A recent concert by violinist Anne-Sophie Mutter and Lambert Orkis, piano, saw the Tonhalle almost having to hold people back at the gates. The public’s enthusiastic response meant the 1600-seat hall took on an additional 300 listeners, seating them six-rows deep behind both the musicians on stage and in the corridor beyond the main floor. That the concert fell on the very first day of the Zurich schools’ summer holidays predisposed us all to good spirits. What’s more, since Mutter studied violin with Aida Stucki in the nearby city of Winterthur, some proud locals claim her as one of their own.

Anne-Sophie Mutter © Harald Hoffmann | DG
Anne-Sophie Mutter
© Harald Hoffmann | DG

Johannes Brahms’ Violin Sonata no. 2 in A major was completed in 1886 while the composer was holidaying on Lake Thun in Switzerland, endearing this repertoire to a Swiss audience from the start. While summer holidays are usually a chance to ‘let things go’, Brahms’ sojourns in the country sparked ventures into new musical frontiers. Giving the work the formal title of “Sonata for Piano and Violin”, Brahms made the piano part as important as the violin’s, making the piece a fitting choice to begin the evening. The seasoned Mutter and Orkis duo recently celebrated their 25th anniversary of musical collaboration, and their intuitive relationship is evident.

Anne-Sophie Mutter made a supremely graceful figure on stage, and her strapless designer gown − in this case a stunner in saturated coral pink − underscored her poise. When playing, she stayed inside a relatively tight orbit, and kept very close to the piano. In complete command of her repertoire, her avoidance of any overt “showmanship” was refreshing; she gave the music centre stage rather than any antics around it. While her bow, of course, arched high at the end of a demonstrative phrase, and she continuously shifted her weight between her left to right foot, she rarely left her “pinned” position over Orkis’ right shoulder to any great degree. And he took his cues by looking back at her, sometimes in an impish, playful way that reminded me of the royal footman deferring to his Queen. Her range of expression is extraordinary, and the number of voices she can pull from the strings, nothing less than legion. But what impressed above all in this piece was that she dared to be tender.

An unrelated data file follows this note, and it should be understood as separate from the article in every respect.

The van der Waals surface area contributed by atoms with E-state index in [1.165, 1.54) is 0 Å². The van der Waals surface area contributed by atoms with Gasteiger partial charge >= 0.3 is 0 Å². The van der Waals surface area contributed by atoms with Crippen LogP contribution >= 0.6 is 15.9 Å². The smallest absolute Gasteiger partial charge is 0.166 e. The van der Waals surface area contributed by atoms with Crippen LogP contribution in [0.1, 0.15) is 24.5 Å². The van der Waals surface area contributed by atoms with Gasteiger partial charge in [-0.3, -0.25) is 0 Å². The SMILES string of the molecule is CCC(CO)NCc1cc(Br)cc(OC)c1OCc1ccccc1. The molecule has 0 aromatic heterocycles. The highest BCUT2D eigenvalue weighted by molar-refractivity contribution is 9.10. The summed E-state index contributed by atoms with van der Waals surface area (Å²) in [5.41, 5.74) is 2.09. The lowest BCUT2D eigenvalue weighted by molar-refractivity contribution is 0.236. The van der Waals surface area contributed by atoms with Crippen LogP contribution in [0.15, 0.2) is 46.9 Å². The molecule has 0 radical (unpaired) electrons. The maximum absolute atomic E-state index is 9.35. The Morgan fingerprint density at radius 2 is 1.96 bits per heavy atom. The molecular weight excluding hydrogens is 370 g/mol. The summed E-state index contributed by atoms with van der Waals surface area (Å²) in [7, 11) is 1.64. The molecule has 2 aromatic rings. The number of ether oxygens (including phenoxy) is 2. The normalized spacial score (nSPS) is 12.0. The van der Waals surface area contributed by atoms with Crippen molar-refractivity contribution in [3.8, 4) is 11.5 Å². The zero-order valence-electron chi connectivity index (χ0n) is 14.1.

Beethoven's Violin Sonata no. 10 in G major is often described as the loveliest of Beethoven’s violin sonatas, marked as it is by "calm, ethereal beauty" from the very first trill. In the second movement, Mutter’s silky rendition of the melody became a vehicle for Orkis’ dreamlike accompaniment; the Adagio espressivo was heart-rendering. At times, both musicians seemed to have “given up” to a Higher Order, and the breathless silence in the hall attested to that, the players’ concentration never wavering.

The greatest surprise of the evening came with Ottorini Respighi’s Violin Sonata in B minor. What began quietly had hellfire on its heels. Mutter’s twisting, melancholic violin – its lower registers with the depth and breadth of a cello – was as mesmerizing as a line drawing by Sophie Tauber-Arp. Mutter alternated that finesse with vehemence and energy; while Orkis, in the third movement particularly, bridged into what almost sounded like the thick fabric of Rachmaninov or Brahms. When he ended the piece with a raised finger after a single note – ping! – it was he who brought down the house.

Ravel’s Tzigane closed the program. What is a clearly a take on “Gypsy music” puts the violin to a gruelling test of virtuosity. But on the heels of the Respighi, the gypsy sound came across like an exercise in “fast forward” and had little emotive power. After the piece premiered almost a century ago in London, a Times critic cited Ravel’s music as having an “almost reptilian cold-bloodedness,” and indeed there was something slithery here, particularly in the passages just before the piano enters halfway into the piece. Granted, Mutter stunned with her absolute control of the instrument’s sheer mechanics, but it was Orkis who added an underwater dimension to his playing, which in the end made him just as much a musical phenomenon.